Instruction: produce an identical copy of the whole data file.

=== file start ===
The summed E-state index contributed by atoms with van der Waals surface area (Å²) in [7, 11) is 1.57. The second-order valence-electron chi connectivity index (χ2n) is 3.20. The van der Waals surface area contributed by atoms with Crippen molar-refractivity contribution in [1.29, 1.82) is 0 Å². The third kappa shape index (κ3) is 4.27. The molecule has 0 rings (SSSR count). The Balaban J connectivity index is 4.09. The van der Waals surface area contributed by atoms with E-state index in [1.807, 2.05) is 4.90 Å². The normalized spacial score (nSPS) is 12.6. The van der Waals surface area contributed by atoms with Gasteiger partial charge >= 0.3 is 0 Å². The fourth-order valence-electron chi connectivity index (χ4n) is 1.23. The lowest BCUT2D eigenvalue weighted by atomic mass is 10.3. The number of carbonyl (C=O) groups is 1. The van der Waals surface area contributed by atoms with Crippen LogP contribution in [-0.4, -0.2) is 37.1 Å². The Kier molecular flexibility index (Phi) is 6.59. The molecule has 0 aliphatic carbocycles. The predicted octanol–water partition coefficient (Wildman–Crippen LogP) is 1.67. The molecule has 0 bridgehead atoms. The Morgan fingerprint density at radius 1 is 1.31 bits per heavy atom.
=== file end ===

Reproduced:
The summed E-state index contributed by atoms with van der Waals surface area (Å²) in [7, 11) is 1.57. The second-order valence-electron chi connectivity index (χ2n) is 3.20. The van der Waals surface area contributed by atoms with Crippen molar-refractivity contribution in [1.29, 1.82) is 0 Å². The third kappa shape index (κ3) is 4.27. The molecule has 0 rings (SSSR count). The Balaban J connectivity index is 4.09. The van der Waals surface area contributed by atoms with E-state index in [1.807, 2.05) is 4.90 Å². The normalized spacial score (nSPS) is 12.6. The van der Waals surface area contributed by atoms with Gasteiger partial charge >= 0.3 is 0 Å². The fourth-order valence-electron chi connectivity index (χ4n) is 1.23. The lowest BCUT2D eigenvalue weighted by atomic mass is 10.3. The number of carbonyl (C=O) groups is 1. The van der Waals surface area contributed by atoms with Crippen LogP contribution in [-0.4, -0.2) is 37.1 Å². The Kier molecular flexibility index (Phi) is 6.59. The molecule has 0 aliphatic carbocycles. The predicted octanol–water partition coefficient (Wildman–Crippen LogP) is 1.67. The molecule has 0 bridgehead atoms. The Morgan fingerprint density at radius 1 is 1.31 bits per heavy atom.